Books Continue to Offer that Magic Carpet Ride

Posted on 09.25.13 – Insider, People & Places

Wolfsville Elementary School is set to become the first location in Frederick County for a Ben Carson Reading Room, a move designed to reinforce the importance of books and reading even as kids embrace all manner of new technology. Carson, a Johns Hopkins pediatric neurosurgeon with an international reputation, established a nonprofit in 1994 to award college scholarships to high-achieving students and six years later started the reading project. More than 90 reading rooms in 12 states have been established.

“We’re hoping to get more of an appreciation of free reading,” where students are captivated by books they chose rather than as an assignment, says Wolfsville Principal John Festerman. “The goal is to have a minimum of 500 books in the room in addition to our library, of course. They don’t check books out rather they read them right in the room.” He sees the space being used by students who may occasionally want to trade recess for a chance to read, or those who finish lunch early. A class or individual students will be able to use the room. “We hope it’s used all day, every day,” he says.

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Dr. Ben Carson, center, stands with Mike and Marlene Young, benefactors for Wolfsville Elementary School’s Ben Carson Reading Room.

Reading room benefactors are Mike and Marlene Young—she attended Wolfsville Elementary and says the school continues to have a place in her heart. The Youngs also have contributed to the Carson Scholarship Fund for the past six years and plan to continue their support.

“I was one of those bookworm kids,” says Young, vice president of Great Southern Enterprises and president of Delaplaine Foundation, Inc. “For me, reading was entertaining and enlightening. I would go to faraway places with reading … When we collect books, we collect friends. Nothing substitutes for being able to pick up a book.”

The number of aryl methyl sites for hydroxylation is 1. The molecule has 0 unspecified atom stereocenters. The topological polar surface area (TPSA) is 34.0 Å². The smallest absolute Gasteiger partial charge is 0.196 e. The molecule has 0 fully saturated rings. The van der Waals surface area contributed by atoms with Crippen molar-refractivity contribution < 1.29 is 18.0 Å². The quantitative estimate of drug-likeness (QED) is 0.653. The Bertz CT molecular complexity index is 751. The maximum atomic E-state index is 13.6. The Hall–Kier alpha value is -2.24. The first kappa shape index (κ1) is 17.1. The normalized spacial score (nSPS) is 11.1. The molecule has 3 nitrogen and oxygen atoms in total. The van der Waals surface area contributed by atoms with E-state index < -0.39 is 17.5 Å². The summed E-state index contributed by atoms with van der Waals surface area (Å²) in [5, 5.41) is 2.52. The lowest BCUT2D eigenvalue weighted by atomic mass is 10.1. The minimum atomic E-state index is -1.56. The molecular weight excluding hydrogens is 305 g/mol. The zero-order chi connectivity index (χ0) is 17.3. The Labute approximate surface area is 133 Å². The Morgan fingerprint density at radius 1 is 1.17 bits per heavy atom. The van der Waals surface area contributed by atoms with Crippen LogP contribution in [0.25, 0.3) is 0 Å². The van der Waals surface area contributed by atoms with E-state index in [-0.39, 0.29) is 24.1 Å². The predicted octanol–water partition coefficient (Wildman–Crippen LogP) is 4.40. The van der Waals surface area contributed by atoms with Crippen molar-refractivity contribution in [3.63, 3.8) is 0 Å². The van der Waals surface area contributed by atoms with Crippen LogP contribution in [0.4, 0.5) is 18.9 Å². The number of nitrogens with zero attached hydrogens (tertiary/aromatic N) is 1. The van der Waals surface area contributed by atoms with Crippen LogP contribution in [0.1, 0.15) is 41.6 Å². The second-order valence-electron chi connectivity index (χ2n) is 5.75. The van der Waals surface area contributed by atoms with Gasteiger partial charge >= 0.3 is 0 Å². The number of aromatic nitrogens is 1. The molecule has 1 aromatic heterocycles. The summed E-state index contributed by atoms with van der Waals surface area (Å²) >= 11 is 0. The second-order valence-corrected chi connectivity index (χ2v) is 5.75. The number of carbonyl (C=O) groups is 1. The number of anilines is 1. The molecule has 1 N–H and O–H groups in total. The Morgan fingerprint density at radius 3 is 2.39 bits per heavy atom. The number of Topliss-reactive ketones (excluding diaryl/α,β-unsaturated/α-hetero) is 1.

Wolfsville’s book nook is scheduled to open in November as part of American Education Week. Currently committees are working to select books, come up with an operating plan and select furnishings and room design, Festerman says.

“I think it would be ideal for other schools. We consider it an honor to be the first in Frederick County and are very appreciative of Mrs. Young.”

Amy Warner, executive director for Carson Scholars Fund, says, “Witnessing the impact of a Ben Carson Reading Room on a school is awe-inspiring.  On opening day when the ribbon is cut, the children are so excited.  It’s thrilling to watch their faces as they see the magnificent room for the first time.  Students race to the bookshelves to choose a new book then they are eager to find the perfect space to settle in and enjoy reading.  It’s rewarding to know that not only are the reading rooms the coolest place in the school; the rooms are also helping children become better students through self-directed leisure reading.”

Carson, who grew up in poverty but had a dream of becoming a physician, directed pediatric neurosurgery at Johns Hopkins Children’s Center for more than 25 years. He was named in 2001 by CNN and Time magazine as one of the nation’s 20 foremost physicians and scientists. That same year he was selected by the Library of Congress as one of 89 “Living Legends.” In addition to his nonprofit work, Carson is a motivational speaker, including at the President’s National Prayer Breakfast.